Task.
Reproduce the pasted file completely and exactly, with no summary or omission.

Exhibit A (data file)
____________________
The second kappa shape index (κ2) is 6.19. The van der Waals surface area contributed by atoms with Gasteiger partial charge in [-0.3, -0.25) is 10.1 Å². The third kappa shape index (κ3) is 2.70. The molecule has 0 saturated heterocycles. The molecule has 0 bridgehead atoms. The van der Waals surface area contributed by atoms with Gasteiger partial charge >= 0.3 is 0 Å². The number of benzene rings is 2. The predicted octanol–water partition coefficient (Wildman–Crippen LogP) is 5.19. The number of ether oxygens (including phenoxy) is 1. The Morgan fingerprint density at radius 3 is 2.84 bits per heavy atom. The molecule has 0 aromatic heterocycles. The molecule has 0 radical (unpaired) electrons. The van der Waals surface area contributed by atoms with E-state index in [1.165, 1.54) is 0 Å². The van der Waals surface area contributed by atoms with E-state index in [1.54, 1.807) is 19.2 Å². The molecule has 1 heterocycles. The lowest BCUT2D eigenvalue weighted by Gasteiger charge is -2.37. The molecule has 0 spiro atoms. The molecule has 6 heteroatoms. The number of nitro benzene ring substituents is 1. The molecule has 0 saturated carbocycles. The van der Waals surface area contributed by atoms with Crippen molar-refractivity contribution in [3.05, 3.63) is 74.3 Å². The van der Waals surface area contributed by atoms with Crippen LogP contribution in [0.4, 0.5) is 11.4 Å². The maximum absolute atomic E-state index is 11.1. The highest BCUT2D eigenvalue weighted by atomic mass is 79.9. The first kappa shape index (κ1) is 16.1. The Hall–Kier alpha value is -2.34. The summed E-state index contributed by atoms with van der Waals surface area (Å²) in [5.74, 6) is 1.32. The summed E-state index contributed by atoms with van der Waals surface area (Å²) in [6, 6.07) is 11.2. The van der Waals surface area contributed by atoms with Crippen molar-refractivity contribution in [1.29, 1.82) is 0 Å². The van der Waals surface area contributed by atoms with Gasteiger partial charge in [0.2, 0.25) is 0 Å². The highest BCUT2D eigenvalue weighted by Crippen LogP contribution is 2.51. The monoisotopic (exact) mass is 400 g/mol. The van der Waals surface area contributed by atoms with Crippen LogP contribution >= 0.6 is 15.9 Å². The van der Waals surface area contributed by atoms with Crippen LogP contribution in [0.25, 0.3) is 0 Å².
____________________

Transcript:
The second kappa shape index (κ2) is 6.19. The van der Waals surface area contributed by atoms with Gasteiger partial charge in [-0.3, -0.25) is 10.1 Å². The third kappa shape index (κ3) is 2.70. The molecule has 0 saturated heterocycles. The molecule has 0 bridgehead atoms. The van der Waals surface area contributed by atoms with Gasteiger partial charge >= 0.3 is 0 Å². The number of benzene rings is 2. The predicted octanol–water partition coefficient (Wildman–Crippen LogP) is 5.19. The number of ether oxygens (including phenoxy) is 1. The Morgan fingerprint density at radius 3 is 2.84 bits per heavy atom. The molecule has 0 aromatic heterocycles. The molecule has 0 radical (unpaired) electrons. The van der Waals surface area contributed by atoms with E-state index in [1.165, 1.54) is 0 Å². The van der Waals surface area contributed by atoms with E-state index in [1.54, 1.807) is 19.2 Å². The molecule has 1 heterocycles. The lowest BCUT2D eigenvalue weighted by Gasteiger charge is -2.37. The molecule has 0 spiro atoms. The molecule has 6 heteroatoms. The number of nitro benzene ring substituents is 1. The molecule has 0 saturated carbocycles. The van der Waals surface area contributed by atoms with Crippen molar-refractivity contribution in [3.05, 3.63) is 74.3 Å². The van der Waals surface area contributed by atoms with Crippen LogP contribution in [0.4, 0.5) is 11.4 Å². The maximum absolute atomic E-state index is 11.1. The highest BCUT2D eigenvalue weighted by atomic mass is 79.9. The first kappa shape index (κ1) is 16.1. The Hall–Kier alpha value is -2.34. The summed E-state index contributed by atoms with van der Waals surface area (Å²) in [5.74, 6) is 1.32. The summed E-state index contributed by atoms with van der Waals surface area (Å²) in [6, 6.07) is 11.2. The van der Waals surface area contributed by atoms with Crippen molar-refractivity contribution in [1.29, 1.82) is 0 Å². The van der Waals surface area contributed by atoms with Gasteiger partial charge in [0.2, 0.25) is 0 Å². The highest BCUT2D eigenvalue weighted by Crippen LogP contribution is 2.51. The monoisotopic (exact) mass is 400 g/mol. The van der Waals surface area contributed by atoms with Crippen LogP contribution >= 0.6 is 15.9 Å². The van der Waals surface area contributed by atoms with Crippen LogP contribution in [0.25, 0.3) is 0 Å².